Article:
to provide any information that might be useful to prevent the importation of the publications of goods provided for in the preceding paragraph or to ensure or expedite their seizure, to the extent permitted by their respective legal provisions; Each of the Contracting Governments agrees to establish or designate an authority entrusted with the task:1. Coordination of any information likely to facilitate the detection and punishment of acts constituting a criminal offence under its domestic legislation with regard to obscene writings, drawings, drawings, images or objects where the various acts constituting the offence have taken place in different countries;2. provide any information that could be useful to prevent the importation of publications or objects referred to in the preceding paragraph or to ensure or expedite their seizure, to the extent permitted by their respective legal provisions3; The Contracting Governments shall notify each other, through the Government of the French Republic, of the authority established or designated in accordance with this Article. The Governments of the powers mentioned below, which also wish to facilitate the exchange of information for the purpose of detecting and combating offences related to obscene publications, have also decided to conclude an agreement to this effect, and have therefore designated their plenipotentiaries, who will be appointed from 18 April to 4 April. In May 1910, they met for a conference in Paris. The treaty was concluded on September 12, 1923 as the International Convention for the Suppression of the Distribution and Trade in Obscene Publications and entered into force on August 7, 1924. It was intended to supplement the 1910 Convention for the Suppression of the Dissemination of Obscene Publications. With the 1923 Convention, States agreed to criminalize the manufacture, possession, import, export, trade, advertising or display of “obscene writings, drawings, prints, paintings, prints, images, posters, emblems, photographs, films or other obscene objects”. The treaty was concluded in Paris on May 4, 1910 and was originally titled Agreement to Suppress Obscene Publications. The treaty was initially approved by a number of states, including France, Germany, Austria-Hungary, Russia and the United Kingdom.
Through the treaty, states agreed to designate a government agency to share information with other states on obscenity offences “where the various acts constituting the offence have taken place in different countries”. The contract applied to “obscene fonts, drawings, images or objects.” In 1923, States agreed to criminalize the creation, distribution and trade of obscene works through the Convention on Combating the Distribution and Trade in Obscene Publications. the coordination of all information likely to facilitate the detection and punishment of acts constituting a criminal offence under their domestic law in respect of obscene writings, drawings, images or objects, where the various acts constituting the offence have taken place in different countries; This agreement, which will be dated March 4, 1910, may be signed in Paris until the following July 31 by the plenipotentiaries of the Powers represented at the Conference to Combat Obscene Publications. DONE at Paris on 4 May 1910 in a single copy, a true copy of which shall be sent to each Government which has signed it. 7 The former Yugoslavia was bound by the Protocol of 29. Kong ( China) notified the Secretary-General that the Agreement would enter into force six months after that date in the colonies, possessions or consular jurisdictions specified in the instrument of ratification. (Chapter VIII-4) (see also Note 2 under “China” and Note 2 under the Agreement for the Suppression of the Circulation of Obscene Publications is a multilateral anti-pornography treaty originally negotiated and concluded in Paris in 1910. It was amended by a protocol of 1949. In 2013, the treaty had 57 Contracting States. Note 1 under “Czech Republic” and Note 1 under “Slalovaquie” simultaneous and complete adoption of the Agreement of 4 May on the Agreement (Chapter VIII-6) and the Protocol annexed to the Protocol of 4 May 1949, which entered into force after the second. The Office of Information and Broadcasting Technology and subscribers can consult a list of all the documents that cited the case.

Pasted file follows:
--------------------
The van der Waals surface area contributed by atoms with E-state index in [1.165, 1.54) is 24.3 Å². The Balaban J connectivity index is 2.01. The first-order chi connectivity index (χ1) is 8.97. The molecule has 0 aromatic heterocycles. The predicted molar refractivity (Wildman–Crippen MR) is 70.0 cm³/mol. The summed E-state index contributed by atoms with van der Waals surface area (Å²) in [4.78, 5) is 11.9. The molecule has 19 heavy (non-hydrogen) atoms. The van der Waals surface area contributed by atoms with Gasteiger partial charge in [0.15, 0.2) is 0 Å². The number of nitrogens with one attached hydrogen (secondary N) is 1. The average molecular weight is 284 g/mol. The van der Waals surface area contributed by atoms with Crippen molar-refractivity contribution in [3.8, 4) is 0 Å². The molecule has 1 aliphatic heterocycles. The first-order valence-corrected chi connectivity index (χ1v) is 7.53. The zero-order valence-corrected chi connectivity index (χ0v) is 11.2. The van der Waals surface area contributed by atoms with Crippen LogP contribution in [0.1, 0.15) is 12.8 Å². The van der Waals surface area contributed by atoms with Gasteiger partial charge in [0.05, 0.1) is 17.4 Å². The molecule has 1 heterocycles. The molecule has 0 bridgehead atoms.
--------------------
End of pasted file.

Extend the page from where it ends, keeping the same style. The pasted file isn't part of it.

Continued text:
1951 of the Protocol of 4 May 1949 amending the TEXT Convention: United Nations, Treaty Series, vol. 47, p. 159. Office for Trade and Industry in the Commercial Economy and the Yugoslav Republic of Macedonia” and “Yugoslavia” in the Office responsible for the rate of duty provided for in Article 1 of the Yugoslav Republic of Macedonia. Each of the Contracting Governments agrees to establish or designate an authority responsible for the obligation: and the United Kingdom of Great Britain and Northern Ireland 6 See note 1 under “Montenegro” in the section “Historical subscribers may access the reported version of this case. 5 States, their ratification or accession to the Convention Technology Bureau. Twelve months after that date, the Agreement will therefore cease to apply throughout the territory of the State which has denounced it. . This Convention shall enter into force six months after the date of ratification.
gepubliceerd op 24 januari 2022